\beta_c = \frac{1+\sqrt{1-4c}}{2} with multiplier \lambda_{\beta_c} = 1+\sqrt{1-4c}\,

Using Viète's formulas one can show that:

 \alpha_c + \beta_c = -\frac{B}{A} = 1

Since derivative with respect to z is :

P_c'(z) = \frac{d}{dz}P_c(z) = 2z


P_c'(\alpha_c) + P_c'(\beta_c)= 2 \alpha_c + 2 \beta_c = 2 (\alpha_c + \beta_c) = 2 \,

It implies that P_c \, can have at most one attractive fixed point.

This points are distinguished by the facts that:

  • \beta_c \, is :
    • the landing point of external ray for angle=0 for c \in M \setminus  \left \{ \frac{1}{4} \right \}
    • the most repelling fixed point, belongs to Julia set,
    • the one on the right ( whenever fixed point are not symmetrical around the real axis), it is the extreme right point for connected Julia sets (except for cauliflower).[5]
  • \alpha_c \, is:
    • landing point of several rays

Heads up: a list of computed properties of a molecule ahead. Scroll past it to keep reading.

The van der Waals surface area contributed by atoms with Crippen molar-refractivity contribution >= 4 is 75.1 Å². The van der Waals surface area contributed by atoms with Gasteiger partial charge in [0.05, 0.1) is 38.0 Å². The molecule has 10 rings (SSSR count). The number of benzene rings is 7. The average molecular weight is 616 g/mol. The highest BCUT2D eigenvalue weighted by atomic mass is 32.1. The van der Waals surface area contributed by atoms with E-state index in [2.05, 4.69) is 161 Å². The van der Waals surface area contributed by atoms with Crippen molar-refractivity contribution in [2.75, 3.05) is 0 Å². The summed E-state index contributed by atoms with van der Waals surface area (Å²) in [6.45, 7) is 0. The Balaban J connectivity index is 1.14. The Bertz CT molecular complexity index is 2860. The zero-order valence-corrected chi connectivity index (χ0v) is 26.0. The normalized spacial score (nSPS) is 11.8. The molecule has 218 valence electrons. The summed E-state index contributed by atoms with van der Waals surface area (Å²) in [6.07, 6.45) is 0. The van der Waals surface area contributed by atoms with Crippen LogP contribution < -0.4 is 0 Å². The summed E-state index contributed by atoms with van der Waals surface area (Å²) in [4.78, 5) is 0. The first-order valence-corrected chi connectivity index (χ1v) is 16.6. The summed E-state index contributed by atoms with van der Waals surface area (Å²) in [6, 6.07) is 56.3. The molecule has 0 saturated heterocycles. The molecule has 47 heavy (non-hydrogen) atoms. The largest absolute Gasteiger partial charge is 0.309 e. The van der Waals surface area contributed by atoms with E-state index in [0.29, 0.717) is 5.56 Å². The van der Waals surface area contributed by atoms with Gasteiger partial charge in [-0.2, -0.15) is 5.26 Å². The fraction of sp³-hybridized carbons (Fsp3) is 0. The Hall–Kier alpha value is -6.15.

• is :
      • attracting when c is in main cardioid of Mandelbrot set, then it is in interior of Filled-in Julia set, it means belongs to Fatou set ( strictly to basin of attraction of finite fixed point )
      • parabolic at the root point of the limb of Mandelbrot set
      • repelling for other c values

Special cases[edit]

An important case of the quadratic mapping is c=0. In this case, we get \alpha_1 = 0 and \alpha_2=1. In this case, 0 is a superattractive fixed point, and 1 belongs to the Julia set.

Only one fixed point[edit]

We might wonder what value c should have to cause \alpha_1=\alpha_2. The answer is that this will happen exactly when 1-4c=0. This equation has 1 solution: c=1/4 (in which case, \alpha_1=\alpha_2=1/2). This is interesting, since c=1/4 is the largest positive, purely real value for which a finite attractor exists.

Infinite fixed point[edit]

We can extend complex plane \mathbb{C} to Riemann sphere (extended complex plane) \mathbb{\hat{C}} by adding infinity

\mathbb{\hat{C}} = \mathbb{C} \cup \{ \infty \}

and extend polynomial f_c\, such that f_c(\infty)=\infty\,

Then infinity is :


Period-2 cycles[edit]